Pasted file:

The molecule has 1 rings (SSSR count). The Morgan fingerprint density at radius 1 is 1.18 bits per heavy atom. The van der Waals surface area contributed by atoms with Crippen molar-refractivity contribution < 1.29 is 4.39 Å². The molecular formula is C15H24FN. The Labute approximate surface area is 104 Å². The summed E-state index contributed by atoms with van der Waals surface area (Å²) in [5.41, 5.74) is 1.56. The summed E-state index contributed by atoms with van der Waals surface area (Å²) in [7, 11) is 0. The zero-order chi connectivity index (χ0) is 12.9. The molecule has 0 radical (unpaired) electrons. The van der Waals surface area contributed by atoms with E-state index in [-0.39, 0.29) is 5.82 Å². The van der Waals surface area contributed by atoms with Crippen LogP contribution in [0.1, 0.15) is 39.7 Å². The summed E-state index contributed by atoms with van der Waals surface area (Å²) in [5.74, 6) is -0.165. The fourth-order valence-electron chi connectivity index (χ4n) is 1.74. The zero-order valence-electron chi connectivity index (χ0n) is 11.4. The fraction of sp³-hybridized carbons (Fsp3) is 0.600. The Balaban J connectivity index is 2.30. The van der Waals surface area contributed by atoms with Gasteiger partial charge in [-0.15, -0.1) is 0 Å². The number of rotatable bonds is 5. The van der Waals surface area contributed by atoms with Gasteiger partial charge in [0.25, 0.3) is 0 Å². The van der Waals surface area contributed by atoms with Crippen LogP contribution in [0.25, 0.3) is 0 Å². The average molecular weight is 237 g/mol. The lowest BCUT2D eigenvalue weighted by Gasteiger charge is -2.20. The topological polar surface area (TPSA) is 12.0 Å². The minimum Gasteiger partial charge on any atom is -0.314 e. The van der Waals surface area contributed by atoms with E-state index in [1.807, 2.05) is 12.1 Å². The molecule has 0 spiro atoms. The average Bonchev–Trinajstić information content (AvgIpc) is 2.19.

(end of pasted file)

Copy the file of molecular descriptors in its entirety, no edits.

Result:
The molecule has 1 rings (SSSR count). The Morgan fingerprint density at radius 1 is 1.18 bits per heavy atom. The van der Waals surface area contributed by atoms with Crippen molar-refractivity contribution < 1.29 is 4.39 Å². The molecular formula is C15H24FN. The Labute approximate surface area is 104 Å². The summed E-state index contributed by atoms with van der Waals surface area (Å²) in [5.41, 5.74) is 1.56. The summed E-state index contributed by atoms with van der Waals surface area (Å²) in [7, 11) is 0. The zero-order chi connectivity index (χ0) is 12.9. The molecule has 0 radical (unpaired) electrons. The van der Waals surface area contributed by atoms with E-state index in [-0.39, 0.29) is 5.82 Å². The van der Waals surface area contributed by atoms with Crippen LogP contribution in [0.1, 0.15) is 39.7 Å². The summed E-state index contributed by atoms with van der Waals surface area (Å²) in [5.74, 6) is -0.165. The fourth-order valence-electron chi connectivity index (χ4n) is 1.74. The zero-order valence-electron chi connectivity index (χ0n) is 11.4. The fraction of sp³-hybridized carbons (Fsp3) is 0.600. The Balaban J connectivity index is 2.30. The van der Waals surface area contributed by atoms with Gasteiger partial charge in [-0.15, -0.1) is 0 Å². The number of rotatable bonds is 5. The van der Waals surface area contributed by atoms with Gasteiger partial charge in [0.25, 0.3) is 0 Å². The van der Waals surface area contributed by atoms with Crippen LogP contribution in [0.25, 0.3) is 0 Å². The average molecular weight is 237 g/mol. The lowest BCUT2D eigenvalue weighted by Gasteiger charge is -2.20. The topological polar surface area (TPSA) is 12.0 Å². The minimum Gasteiger partial charge on any atom is -0.314 e. The van der Waals surface area contributed by atoms with E-state index in [1.807, 2.05) is 12.1 Å². The molecule has 0 spiro atoms. The average Bonchev–Trinajstić information content (AvgIpc) is 2.19.